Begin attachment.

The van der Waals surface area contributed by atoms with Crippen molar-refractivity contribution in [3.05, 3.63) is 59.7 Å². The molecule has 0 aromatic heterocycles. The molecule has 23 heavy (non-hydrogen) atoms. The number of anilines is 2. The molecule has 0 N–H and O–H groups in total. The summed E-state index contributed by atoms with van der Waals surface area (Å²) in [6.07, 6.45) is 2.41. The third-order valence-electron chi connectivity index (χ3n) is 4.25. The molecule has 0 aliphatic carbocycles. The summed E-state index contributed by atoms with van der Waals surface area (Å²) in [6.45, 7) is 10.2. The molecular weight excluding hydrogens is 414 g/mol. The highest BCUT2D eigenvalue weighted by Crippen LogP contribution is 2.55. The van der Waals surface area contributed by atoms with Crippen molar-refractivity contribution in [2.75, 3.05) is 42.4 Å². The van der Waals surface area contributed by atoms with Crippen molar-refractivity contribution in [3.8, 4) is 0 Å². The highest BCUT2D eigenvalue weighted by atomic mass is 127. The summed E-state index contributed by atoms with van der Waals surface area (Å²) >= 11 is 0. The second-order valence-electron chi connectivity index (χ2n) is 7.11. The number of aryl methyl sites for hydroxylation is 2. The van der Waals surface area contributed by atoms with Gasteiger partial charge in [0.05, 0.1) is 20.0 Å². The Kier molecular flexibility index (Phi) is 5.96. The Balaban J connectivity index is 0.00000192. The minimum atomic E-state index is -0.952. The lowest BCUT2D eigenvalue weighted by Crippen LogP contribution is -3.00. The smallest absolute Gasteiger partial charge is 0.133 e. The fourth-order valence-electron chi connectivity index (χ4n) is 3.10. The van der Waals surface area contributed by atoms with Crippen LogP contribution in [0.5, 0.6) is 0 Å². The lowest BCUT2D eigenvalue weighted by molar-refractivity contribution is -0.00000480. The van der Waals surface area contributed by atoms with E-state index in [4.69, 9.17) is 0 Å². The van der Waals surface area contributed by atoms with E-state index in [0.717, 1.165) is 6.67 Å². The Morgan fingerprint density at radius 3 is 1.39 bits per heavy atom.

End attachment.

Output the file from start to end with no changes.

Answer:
The van der Waals surface area contributed by atoms with Crippen molar-refractivity contribution in [3.05, 3.63) is 59.7 Å². The molecule has 0 aromatic heterocycles. The molecule has 23 heavy (non-hydrogen) atoms. The number of anilines is 2. The molecule has 0 N–H and O–H groups in total. The summed E-state index contributed by atoms with van der Waals surface area (Å²) in [6.07, 6.45) is 2.41. The third-order valence-electron chi connectivity index (χ3n) is 4.25. The molecule has 0 aliphatic carbocycles. The summed E-state index contributed by atoms with van der Waals surface area (Å²) in [6.45, 7) is 10.2. The molecular weight excluding hydrogens is 414 g/mol. The highest BCUT2D eigenvalue weighted by Crippen LogP contribution is 2.55. The van der Waals surface area contributed by atoms with Crippen molar-refractivity contribution in [2.75, 3.05) is 42.4 Å². The van der Waals surface area contributed by atoms with Crippen molar-refractivity contribution in [3.8, 4) is 0 Å². The highest BCUT2D eigenvalue weighted by atomic mass is 127. The summed E-state index contributed by atoms with van der Waals surface area (Å²) >= 11 is 0. The second-order valence-electron chi connectivity index (χ2n) is 7.11. The number of aryl methyl sites for hydroxylation is 2. The van der Waals surface area contributed by atoms with Gasteiger partial charge in [0.05, 0.1) is 20.0 Å². The Kier molecular flexibility index (Phi) is 5.96. The Balaban J connectivity index is 0.00000192. The minimum atomic E-state index is -0.952. The lowest BCUT2D eigenvalue weighted by Crippen LogP contribution is -3.00. The smallest absolute Gasteiger partial charge is 0.133 e. The fourth-order valence-electron chi connectivity index (χ4n) is 3.10. The van der Waals surface area contributed by atoms with Crippen LogP contribution in [0.5, 0.6) is 0 Å². The lowest BCUT2D eigenvalue weighted by molar-refractivity contribution is -0.00000480. The van der Waals surface area contributed by atoms with E-state index in [4.69, 9.17) is 0 Å². The van der Waals surface area contributed by atoms with E-state index in [0.717, 1.165) is 6.67 Å². The Morgan fingerprint density at radius 3 is 1.39 bits per heavy atom.